# Introduction to Artificial Intelligence

```For Friday
• Finish chapter 3
• Homework:
– Chapter 3, exercise 6
– May be done in groups.
– Clarification on part d: an “action” must be
running the program on a file. The output is
exactly as specified. A goal should be to
minimize the number of program runs.
• Note: Hang on to your homework for a few
minutes.
Types of Agents
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Simple Reflex
Model-based Reflex
Goal-based
Utility-based
• Learning
Homework
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Playing soccer
Exploring the subsurface oceans of Titan
Shopping for used AI books on the internet
Playing a tennis match
Practicing tennis against a wall
Performing a high jump
Knitting a sweater
Bidding on an item in an auction
Pathfinding
Solving Problems
• Getting from the current state of the world
to the state we want the world to be in.
• May or may not matter how we get there.
Problem Formulation
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States
Initial state
Actions
Transition model
Goal test
Path cost
Toy Problems
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8-puzzle
N-queens
Peg puzzle
Farmer, wolf, goat and cabbage
Missionaries and cannibals
More Realistic Problems
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Route finding
Traveling Salesman Problem
VLSI layout
Automatic assembly sequencing
Searching Concepts
• A state can be expanded by generating all
states that can be reached by applying a legal
operator to the state
• State space can also be defined by a successor
function that returns all states produced by
applying a single legal operator
• A search tree is generated by generating
search nodes by successively expanding states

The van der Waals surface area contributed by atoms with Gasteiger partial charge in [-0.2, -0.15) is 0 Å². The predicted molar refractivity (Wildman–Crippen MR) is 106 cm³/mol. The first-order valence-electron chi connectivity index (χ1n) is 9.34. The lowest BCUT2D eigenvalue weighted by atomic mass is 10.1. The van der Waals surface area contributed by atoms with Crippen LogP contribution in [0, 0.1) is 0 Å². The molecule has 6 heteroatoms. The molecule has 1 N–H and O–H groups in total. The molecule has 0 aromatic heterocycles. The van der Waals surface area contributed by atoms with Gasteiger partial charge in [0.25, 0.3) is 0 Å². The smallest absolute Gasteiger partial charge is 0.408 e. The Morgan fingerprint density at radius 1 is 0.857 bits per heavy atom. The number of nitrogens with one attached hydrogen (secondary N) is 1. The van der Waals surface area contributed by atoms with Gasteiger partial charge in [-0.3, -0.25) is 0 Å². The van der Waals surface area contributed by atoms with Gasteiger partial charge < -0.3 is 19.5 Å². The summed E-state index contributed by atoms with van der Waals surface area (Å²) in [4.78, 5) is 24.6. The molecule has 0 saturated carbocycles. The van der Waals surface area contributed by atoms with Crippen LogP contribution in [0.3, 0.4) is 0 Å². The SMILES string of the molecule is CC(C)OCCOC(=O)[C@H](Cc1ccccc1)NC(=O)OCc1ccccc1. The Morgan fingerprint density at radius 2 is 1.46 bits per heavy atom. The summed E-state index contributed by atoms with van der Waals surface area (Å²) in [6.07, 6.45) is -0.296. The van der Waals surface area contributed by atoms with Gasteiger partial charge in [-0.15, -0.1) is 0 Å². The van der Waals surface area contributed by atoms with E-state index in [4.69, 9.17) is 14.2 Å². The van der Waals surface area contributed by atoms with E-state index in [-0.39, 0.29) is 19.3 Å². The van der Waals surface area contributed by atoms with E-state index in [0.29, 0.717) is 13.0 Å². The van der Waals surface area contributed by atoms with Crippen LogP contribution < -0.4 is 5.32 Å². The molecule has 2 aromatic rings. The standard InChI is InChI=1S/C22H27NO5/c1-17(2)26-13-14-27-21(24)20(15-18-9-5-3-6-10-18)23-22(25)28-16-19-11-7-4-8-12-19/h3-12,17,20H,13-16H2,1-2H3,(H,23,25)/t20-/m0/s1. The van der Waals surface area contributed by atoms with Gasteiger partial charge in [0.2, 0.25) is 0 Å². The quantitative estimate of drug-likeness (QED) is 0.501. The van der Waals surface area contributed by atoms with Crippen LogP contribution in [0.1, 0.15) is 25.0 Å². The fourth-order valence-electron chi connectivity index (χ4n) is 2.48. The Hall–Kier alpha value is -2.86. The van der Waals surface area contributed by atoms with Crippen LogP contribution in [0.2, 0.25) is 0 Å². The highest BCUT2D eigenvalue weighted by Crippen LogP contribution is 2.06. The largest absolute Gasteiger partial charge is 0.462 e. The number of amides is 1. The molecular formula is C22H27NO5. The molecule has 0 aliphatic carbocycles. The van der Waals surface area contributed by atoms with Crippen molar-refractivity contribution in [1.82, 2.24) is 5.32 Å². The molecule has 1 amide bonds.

starting from the initial state as the root
Search Node Contents
• May include
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Corresponding state
Parent node
Operator applied to reach this node
Length of path from root to node (depth)
Path cost of path from initial state to node
General Search Function
function General-Search(problem, strategy)
returns a solution, or failure
initialize the search tree using the initial state of problem
loop do
if there are no candidates for expansion then
return failure
choose a leaf node for expansion according to strategy
if the node contains a goal state then
return the corresponding solution
else
expand the node and add the resulting nodes to the search tree
end loop
end
Implementing Search Algorithms
• Maintain a list of unexpanded search nodes
• By using different strategies for ordering
the list of search nodes, we implement
different searching strategies
• Eg. breadth-first search is implemented
using a queue and depth-first using a stack
(as we’ll see soon)
Search Function Revisited
function General-Search(problem, Queuing-Fn)
returns a solution, or failure
nodes &lt;- MakeQueue(Make-Node(Initial-State(problem)))
loop do
if nodes is empty then
return failure
node &lt;- Remove-Front(nodes)
if Goal-Test(problem) applied to State(node) succeeds then
return the corresponding solution
else
nodes &lt;- Queuing-Fn(nodes, Expand(node, Operators(problem)))
end loop
end
Properties of Search Strategies
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Completeness
Time Complexity
Space Complexity
Optimality
Two Types of Search
• Uninformed Search
– Also called blind, exhaustive or brute-force
– Make use of no information about the problem
– May be quite inefficient
• Informed Search
– Also called heuristic or intelligent
– Uses information about the problem to guide
the search
– Usually guesses the distance to a goal state
– Not always possible
• List ordering is a queue
• All nodes at a particular depth are expanded
before any below them
• How does BFS perform?
– Completeness
– Optimality
Complexity of BFS
• Branching Factor
• For branching factor b and solution at depth
d in the tree (i.e. the path-length of the
solution is d)
– Time required is: 1 + b + b2 + b3 + … bd
– Space required is at least bd
• May be highly impractical
• Note that ALL of the uninformed search
strategies require exponential time
Uniform Cost Search
• Similar to breadth first, but takes path cost
into account
Depth First Search
• How does depth first search operate?
• How would we implement it?
• Performance:
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Completeness
Optimality
Space Complexity
Time Complexity
Comparing DFS and BFS
• When might we prefer DFS?
• When might we prefer BFS?
```